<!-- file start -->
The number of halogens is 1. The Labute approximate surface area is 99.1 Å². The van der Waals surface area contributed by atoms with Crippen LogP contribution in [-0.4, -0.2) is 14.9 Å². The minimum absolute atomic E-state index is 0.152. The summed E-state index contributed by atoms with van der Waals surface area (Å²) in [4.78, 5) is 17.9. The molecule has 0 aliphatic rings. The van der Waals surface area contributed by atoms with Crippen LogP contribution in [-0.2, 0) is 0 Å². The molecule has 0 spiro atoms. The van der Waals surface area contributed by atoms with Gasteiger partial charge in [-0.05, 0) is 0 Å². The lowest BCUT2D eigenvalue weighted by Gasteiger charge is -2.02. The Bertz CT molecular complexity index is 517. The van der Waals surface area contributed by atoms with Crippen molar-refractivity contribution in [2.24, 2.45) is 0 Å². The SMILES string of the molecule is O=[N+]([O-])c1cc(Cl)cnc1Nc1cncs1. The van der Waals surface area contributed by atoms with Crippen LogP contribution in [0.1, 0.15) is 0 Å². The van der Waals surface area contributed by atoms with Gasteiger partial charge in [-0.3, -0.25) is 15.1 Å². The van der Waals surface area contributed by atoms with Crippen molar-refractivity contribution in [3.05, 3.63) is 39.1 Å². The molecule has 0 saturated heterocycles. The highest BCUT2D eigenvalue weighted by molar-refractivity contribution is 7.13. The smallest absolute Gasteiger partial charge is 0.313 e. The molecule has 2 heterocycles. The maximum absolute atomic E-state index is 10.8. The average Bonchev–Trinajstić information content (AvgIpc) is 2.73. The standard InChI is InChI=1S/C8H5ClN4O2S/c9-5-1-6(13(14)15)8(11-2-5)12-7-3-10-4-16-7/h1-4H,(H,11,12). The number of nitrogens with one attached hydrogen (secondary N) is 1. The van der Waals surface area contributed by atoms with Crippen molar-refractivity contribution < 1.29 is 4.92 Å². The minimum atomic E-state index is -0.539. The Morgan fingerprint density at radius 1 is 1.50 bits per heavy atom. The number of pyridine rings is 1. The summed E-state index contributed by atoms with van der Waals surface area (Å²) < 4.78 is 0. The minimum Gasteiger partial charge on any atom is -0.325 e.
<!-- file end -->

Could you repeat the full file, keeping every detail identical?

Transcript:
The number of halogens is 1. The Labute approximate surface area is 99.1 Å². The van der Waals surface area contributed by atoms with Crippen LogP contribution in [-0.4, -0.2) is 14.9 Å². The minimum absolute atomic E-state index is 0.152. The summed E-state index contributed by atoms with van der Waals surface area (Å²) in [4.78, 5) is 17.9. The molecule has 0 aliphatic rings. The van der Waals surface area contributed by atoms with Crippen LogP contribution in [-0.2, 0) is 0 Å². The molecule has 0 spiro atoms. The van der Waals surface area contributed by atoms with Gasteiger partial charge in [-0.05, 0) is 0 Å². The lowest BCUT2D eigenvalue weighted by Gasteiger charge is -2.02. The Bertz CT molecular complexity index is 517. The van der Waals surface area contributed by atoms with Crippen molar-refractivity contribution in [2.24, 2.45) is 0 Å². The SMILES string of the molecule is O=[N+]([O-])c1cc(Cl)cnc1Nc1cncs1. The van der Waals surface area contributed by atoms with Crippen LogP contribution in [0.1, 0.15) is 0 Å². The van der Waals surface area contributed by atoms with Gasteiger partial charge in [-0.3, -0.25) is 15.1 Å². The van der Waals surface area contributed by atoms with Crippen molar-refractivity contribution in [3.05, 3.63) is 39.1 Å². The molecule has 0 saturated heterocycles. The highest BCUT2D eigenvalue weighted by molar-refractivity contribution is 7.13. The smallest absolute Gasteiger partial charge is 0.313 e. The molecule has 2 heterocycles. The maximum absolute atomic E-state index is 10.8. The average Bonchev–Trinajstić information content (AvgIpc) is 2.73. The standard InChI is InChI=1S/C8H5ClN4O2S/c9-5-1-6(13(14)15)8(11-2-5)12-7-3-10-4-16-7/h1-4H,(H,11,12). The number of nitrogens with one attached hydrogen (secondary N) is 1. The van der Waals surface area contributed by atoms with Crippen molar-refractivity contribution < 1.29 is 4.92 Å². The minimum atomic E-state index is -0.539. The Morgan fingerprint density at radius 1 is 1.50 bits per heavy atom. The number of pyridine rings is 1. The summed E-state index contributed by atoms with van der Waals surface area (Å²) < 4.78 is 0. The minimum Gasteiger partial charge on any atom is -0.325 e.